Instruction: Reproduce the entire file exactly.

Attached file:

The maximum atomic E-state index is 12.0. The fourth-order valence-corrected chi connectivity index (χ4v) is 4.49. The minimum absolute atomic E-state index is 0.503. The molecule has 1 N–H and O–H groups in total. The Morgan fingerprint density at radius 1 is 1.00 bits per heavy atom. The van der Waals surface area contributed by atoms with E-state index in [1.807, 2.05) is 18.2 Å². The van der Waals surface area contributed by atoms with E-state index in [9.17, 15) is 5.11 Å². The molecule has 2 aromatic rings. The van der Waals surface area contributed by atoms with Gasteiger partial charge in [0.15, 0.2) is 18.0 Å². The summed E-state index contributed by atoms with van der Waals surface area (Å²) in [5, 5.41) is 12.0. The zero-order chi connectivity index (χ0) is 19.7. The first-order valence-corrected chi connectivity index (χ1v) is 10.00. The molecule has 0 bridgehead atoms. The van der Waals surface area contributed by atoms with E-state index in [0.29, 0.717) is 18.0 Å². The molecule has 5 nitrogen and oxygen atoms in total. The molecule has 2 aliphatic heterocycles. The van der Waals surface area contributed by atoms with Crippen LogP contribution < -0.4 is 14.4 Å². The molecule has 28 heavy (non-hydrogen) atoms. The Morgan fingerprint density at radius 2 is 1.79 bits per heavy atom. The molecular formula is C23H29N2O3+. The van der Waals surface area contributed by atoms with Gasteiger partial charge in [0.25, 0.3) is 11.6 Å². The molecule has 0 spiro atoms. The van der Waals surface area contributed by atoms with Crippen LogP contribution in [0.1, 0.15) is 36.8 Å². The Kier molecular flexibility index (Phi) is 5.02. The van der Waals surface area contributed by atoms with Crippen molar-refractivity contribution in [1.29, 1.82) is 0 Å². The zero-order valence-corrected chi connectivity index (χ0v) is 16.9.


The maximum atomic E-state index is 12.0. The fourth-order valence-corrected chi connectivity index (χ4v) is 4.49. The minimum absolute atomic E-state index is 0.503. The molecule has 1 N–H and O–H groups in total. The Morgan fingerprint density at radius 1 is 1.00 bits per heavy atom. The van der Waals surface area contributed by atoms with E-state index in [1.807, 2.05) is 18.2 Å². The van der Waals surface area contributed by atoms with E-state index in [9.17, 15) is 5.11 Å². The molecule has 2 aromatic rings. The van der Waals surface area contributed by atoms with Gasteiger partial charge in [0.15, 0.2) is 18.0 Å². The summed E-state index contributed by atoms with van der Waals surface area (Å²) in [5, 5.41) is 12.0. The zero-order chi connectivity index (χ0) is 19.7. The first-order valence-corrected chi connectivity index (χ1v) is 10.00. The molecule has 0 bridgehead atoms. The van der Waals surface area contributed by atoms with E-state index in [0.29, 0.717) is 18.0 Å². The molecule has 5 nitrogen and oxygen atoms in total. The molecule has 2 aliphatic heterocycles. The van der Waals surface area contributed by atoms with Crippen LogP contribution < -0.4 is 14.4 Å². The molecule has 28 heavy (non-hydrogen) atoms. The Morgan fingerprint density at radius 2 is 1.79 bits per heavy atom. The molecular formula is C23H29N2O3+. The van der Waals surface area contributed by atoms with Gasteiger partial charge in [0.25, 0.3) is 11.6 Å². The molecule has 0 spiro atoms. The van der Waals surface area contributed by atoms with Crippen LogP contribution in [0.1, 0.15) is 36.8 Å². The Kier molecular flexibility index (Phi) is 5.02. The van der Waals surface area contributed by atoms with Crippen molar-refractivity contribution in [1.29, 1.82) is 0 Å². The zero-order valence-corrected chi connectivity index (χ0v) is 16.9.